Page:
It's just one of those things that is a blip on my mind's radar from time to time.
I think of my schoolwork at College, my initiation into things true, good and beautiful, graduating, and then being left to the seas of everyday life in an apathetic and sometimes cruel world.
Most of the people out there never have heard of Christendom, let alone the sacred and real principles for which my Alma Mater stands. As a student, especially as a senior, I remember feeling the impulse to get out and prove myself, do God's work, and open a can of Catholic-Whoop-N'-It to take over the world for Christ.
And then, when that moment finally came and I was on the other side of the threshhold, it was, in some ways, kind of like being overwhelmed by being underwhelmed, even disenfranchised, realizing that, hey, the world just doesn't give a damn. And it's not that the world--the culture, the people we meet, etc.--is always virtiolic in it's wayward apathy. No, it is much more like Peter from the movie Office Space, when he says, "It's not that I'm lazy, it's that I just don't care."
Often, when it comes to reconquering the world for Christ, it's easy to get disheartened by the seeming banality of everything.
Yesterday, I had the pleasure of listening to Bishop Loverde speak on here at Holy Family on leadership of the diocese, specifically about the growth we are experiencing. And despite all that, as a lay person, even though I work for a wonderful parish despite its failings, I feel left out of the ever-allusive "Catholic thing" in some ways.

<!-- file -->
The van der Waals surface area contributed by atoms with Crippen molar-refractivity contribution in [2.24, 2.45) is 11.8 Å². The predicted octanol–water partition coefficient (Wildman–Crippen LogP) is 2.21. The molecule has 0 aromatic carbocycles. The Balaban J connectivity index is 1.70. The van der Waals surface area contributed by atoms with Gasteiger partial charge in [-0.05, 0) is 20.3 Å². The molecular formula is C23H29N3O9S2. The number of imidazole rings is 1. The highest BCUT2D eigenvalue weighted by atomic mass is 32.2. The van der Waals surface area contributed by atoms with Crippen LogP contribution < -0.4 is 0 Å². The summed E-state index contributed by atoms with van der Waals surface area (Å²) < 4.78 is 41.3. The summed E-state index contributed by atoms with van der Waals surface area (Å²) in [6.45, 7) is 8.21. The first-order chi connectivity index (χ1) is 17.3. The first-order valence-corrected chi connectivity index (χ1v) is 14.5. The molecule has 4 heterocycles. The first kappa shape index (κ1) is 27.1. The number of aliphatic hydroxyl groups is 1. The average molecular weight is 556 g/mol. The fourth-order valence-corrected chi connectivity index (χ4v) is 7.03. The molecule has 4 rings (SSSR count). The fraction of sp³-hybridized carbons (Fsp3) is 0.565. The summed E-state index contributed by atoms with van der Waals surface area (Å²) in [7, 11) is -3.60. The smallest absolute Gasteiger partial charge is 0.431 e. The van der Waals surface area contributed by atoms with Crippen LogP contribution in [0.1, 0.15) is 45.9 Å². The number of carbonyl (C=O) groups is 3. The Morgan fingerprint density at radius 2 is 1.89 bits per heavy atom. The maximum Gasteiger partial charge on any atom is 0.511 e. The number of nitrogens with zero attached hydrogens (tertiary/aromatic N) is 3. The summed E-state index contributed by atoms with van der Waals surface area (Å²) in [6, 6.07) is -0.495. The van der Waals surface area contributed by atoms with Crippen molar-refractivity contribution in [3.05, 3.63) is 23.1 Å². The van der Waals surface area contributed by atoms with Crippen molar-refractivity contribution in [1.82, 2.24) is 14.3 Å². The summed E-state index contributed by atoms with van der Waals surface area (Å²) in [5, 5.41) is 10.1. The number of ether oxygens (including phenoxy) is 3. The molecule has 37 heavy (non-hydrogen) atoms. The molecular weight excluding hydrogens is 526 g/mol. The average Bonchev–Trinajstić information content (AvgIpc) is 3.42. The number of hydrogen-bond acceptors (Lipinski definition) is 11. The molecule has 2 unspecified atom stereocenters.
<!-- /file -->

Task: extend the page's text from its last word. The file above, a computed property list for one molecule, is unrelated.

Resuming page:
Maybe it's the general architecture. Or the commute. Or the vast communties of sprawl that disfigure once beautiful countryside for miles on end. I don't honestly know. Death by suburbia is a reality for sure and it's lackluster ethos effects us probably more than any of us realize or may be willing to admit.
And when you become part of a place like Christendom, it never really leaves you. It has been said that if you stay in a place long enough, you become that place. True. True. But then you leave because life goads you on and calls you to higher purpose.
Wonderful. But always, or at least someimtes, I find myself looking back to that sense of purpose and belonging, even granduer, I felt as a student.
Often, it was great. And then enter, the real world, awakening me from my reverie, and there is definite vacancy of tangible purpose other than the Divine Mandate, as if that were insignificant. The previous inculcation of the highest things leaves you spoiled and wanting more, but looking left and looking right, you don't see that desire mirrored by anyones else usually except pedants.
Historian Sir John Julius Norwich comments that, in Byzantium, you could find bums on the streetcorners debating the Virginity of Mary and the dual natures of Christ. Well, I don't think one needs me to say it, but we are certainly a fair cry away from that in our society
Perhaps I am not alone in feeling this way, but I guess I get a sense sometimes of "this all there is." Routine can be a killer, especially when it seems so easy and alluring to get lost in adventure, whether fiction or non-fiction.
I guess this leads me to the title of my post, albeit in a roundabout way. Many of us were once part of a forum that confers an identity by just being a part of it. That's a cool thing, but should it end once you leave the doors, or shouldn't it continue in some fine way after the fact?
Over and out.